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Knesset Bans Non-kosher Meat Imports, Allowing Shas to Rejoin the Coalition

March 17, 1994
See Original Daily Bulletin From This Date

The Knesset this week approved a bill banning the importation of non-kosher meat and seafood, thereby clearing the way for the fervently Orthodox Shas party to return to the governing coalition.

In marathon sessions before the Knesset recesses for the Passover holiday, Israeli legislators finally voted their approval of the ban at 4:15 a.m. on Wednesday.

Shas officials had been calling for the enactment of the legislation as a precondition for its return to the coalition. Shas left the coalition in the fall when its political leader, former Interior Minister Aryeh Deri, was indicted on charges of bribery, fraud and breach of public trust.

The return of Shas to the coalition is significant because it assures Prime Minister Yitzhak Rabin of a parliamentary majority of 62 Knesset members. When Shas left the coalition last year, Rabin had to depend on the support of Arab members of the Knesset for a majority.

The measure passed the Knesset two days after Rabin and Deri initialed a new coalition agreement, which is expected to be ratified shortly by the Labor Party and by Shas spiritual leader and former Chief Rabbi Obadiah Yosef.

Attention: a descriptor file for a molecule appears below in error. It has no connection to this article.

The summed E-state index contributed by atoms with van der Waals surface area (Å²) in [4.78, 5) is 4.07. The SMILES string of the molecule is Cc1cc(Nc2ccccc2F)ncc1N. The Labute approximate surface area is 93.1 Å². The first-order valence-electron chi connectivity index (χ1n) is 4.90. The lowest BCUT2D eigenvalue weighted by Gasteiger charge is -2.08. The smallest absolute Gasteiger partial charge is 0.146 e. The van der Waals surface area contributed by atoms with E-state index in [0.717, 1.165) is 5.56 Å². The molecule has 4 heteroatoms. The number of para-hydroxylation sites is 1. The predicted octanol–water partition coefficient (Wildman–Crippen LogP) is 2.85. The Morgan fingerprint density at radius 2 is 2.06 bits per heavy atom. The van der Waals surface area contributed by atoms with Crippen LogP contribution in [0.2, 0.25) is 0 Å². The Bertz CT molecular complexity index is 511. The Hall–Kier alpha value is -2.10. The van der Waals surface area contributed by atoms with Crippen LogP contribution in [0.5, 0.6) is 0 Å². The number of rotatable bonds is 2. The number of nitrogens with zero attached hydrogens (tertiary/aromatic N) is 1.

The bill ran into some last-minute snags earlier this week, when Shas leaders realized that the proposed legislation only banned the import of non-kosher beef. At their insistence, the bill was amended to bar imports of all non-kosher meat and seafood.

The bill came in the wake of a recent government decision to privatize meat imports. Israeli religious leaders had been concerned that privatization would enable businesses to import non-kosher meat.

In order to ban such imports, the Knesset first had to amend one of the basic laws that serve Israeli society in lieu of a constitution. Under the demands of coalition politics, the Labor Party pushed through the change in Basic Law: Freedom of Occupation to permit restrictions on economic freedom rooted in religious values.

This was a blow to the platform of Labor’s left-wing coalition partner, Meretz, which had strongly supported the basic law and advocates the passage of others in order to introduce American-style civil liberties here.

Meretz swallowed the ban on non-kosher meat and even agreed to the shelving of the other proposed basic laws after much deliberation, in order to strengthen the coalition.

But in the actual Knesset roll calls, most Meretz Knesset members voted against the bill, forcing Labor to rely on the votes of the religious parties that intend to remain outside the coalition. Rabin, who this week traveled to the United States, is expected to make additional attempts to woo other religious parties into the coalition when he returns to Israel.

Rabin hopes to have as broad support in the Knesset as possible as he attempts to conclude negotiations successfully with the Palestine Liberation Organization.

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